Malm absolutely rules out violence that harms people, but he wants the climate movement to include sabotage and property destruction in its plans.
He puts forward several reasons why these kinds of protests might help “break the spell” of the status quo. Targeting the luxury consumption of the rich in this way could help to stigmatize the notion that the rich can blithely condemn the rest of us to ecological disaster. Physical attacks on new CO2 emitting devices might reduce their use and make them less popular options for new investment. He also speculates that such actions could help bring together a “radical flank” of the movement, helping to win partial reforms by making elites more keen to compromise with the movement moderates.
Malm believes such tactics could make for some powerful political symbolism: “Next time the wildfires burn through the forests of Europe, take out a digger. Next time a Caribbean island is battered beyond recognition, burst in upon a banquet of luxury emissions or a Shell board meeting. The weather is already political, but it is political from one side only, blowing off the steam built up by the enemy, who is not made to feel the heat or take the blame.”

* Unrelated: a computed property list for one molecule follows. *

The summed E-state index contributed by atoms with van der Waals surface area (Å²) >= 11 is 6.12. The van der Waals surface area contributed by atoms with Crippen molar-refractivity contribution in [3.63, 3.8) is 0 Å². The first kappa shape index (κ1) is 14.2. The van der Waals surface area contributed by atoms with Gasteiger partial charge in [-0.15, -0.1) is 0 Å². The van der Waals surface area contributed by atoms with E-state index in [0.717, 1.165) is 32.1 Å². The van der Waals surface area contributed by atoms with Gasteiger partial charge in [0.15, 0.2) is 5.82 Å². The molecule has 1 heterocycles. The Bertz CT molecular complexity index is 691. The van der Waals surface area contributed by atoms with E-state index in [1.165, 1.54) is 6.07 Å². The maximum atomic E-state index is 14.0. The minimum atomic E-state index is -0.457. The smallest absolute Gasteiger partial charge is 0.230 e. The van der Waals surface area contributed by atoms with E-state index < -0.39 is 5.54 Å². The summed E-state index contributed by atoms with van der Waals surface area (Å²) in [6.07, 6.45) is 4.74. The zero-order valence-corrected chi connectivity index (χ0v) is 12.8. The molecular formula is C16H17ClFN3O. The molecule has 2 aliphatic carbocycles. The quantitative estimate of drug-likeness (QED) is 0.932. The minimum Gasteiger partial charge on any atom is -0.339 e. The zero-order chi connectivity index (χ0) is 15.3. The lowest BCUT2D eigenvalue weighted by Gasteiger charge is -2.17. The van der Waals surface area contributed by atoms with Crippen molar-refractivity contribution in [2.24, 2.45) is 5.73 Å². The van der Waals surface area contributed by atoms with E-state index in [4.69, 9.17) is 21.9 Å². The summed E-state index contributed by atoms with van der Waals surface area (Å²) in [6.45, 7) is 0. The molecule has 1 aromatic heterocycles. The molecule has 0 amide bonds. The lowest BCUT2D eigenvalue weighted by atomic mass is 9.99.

Malm’s arguments have been met with alarm in some quarters. In a review posted on the Global Ecosocialist Network website Alan Thornett says adopting the book’s proposals would “not only be wrong but disastrous” and anyone who did so would soon have “armed police kicking down their door.” He calls Malm’s argument an impatient “bid for a shortcut” resulting from “frustration compounded by the lack of a socially just exit strategy from fossil energy.”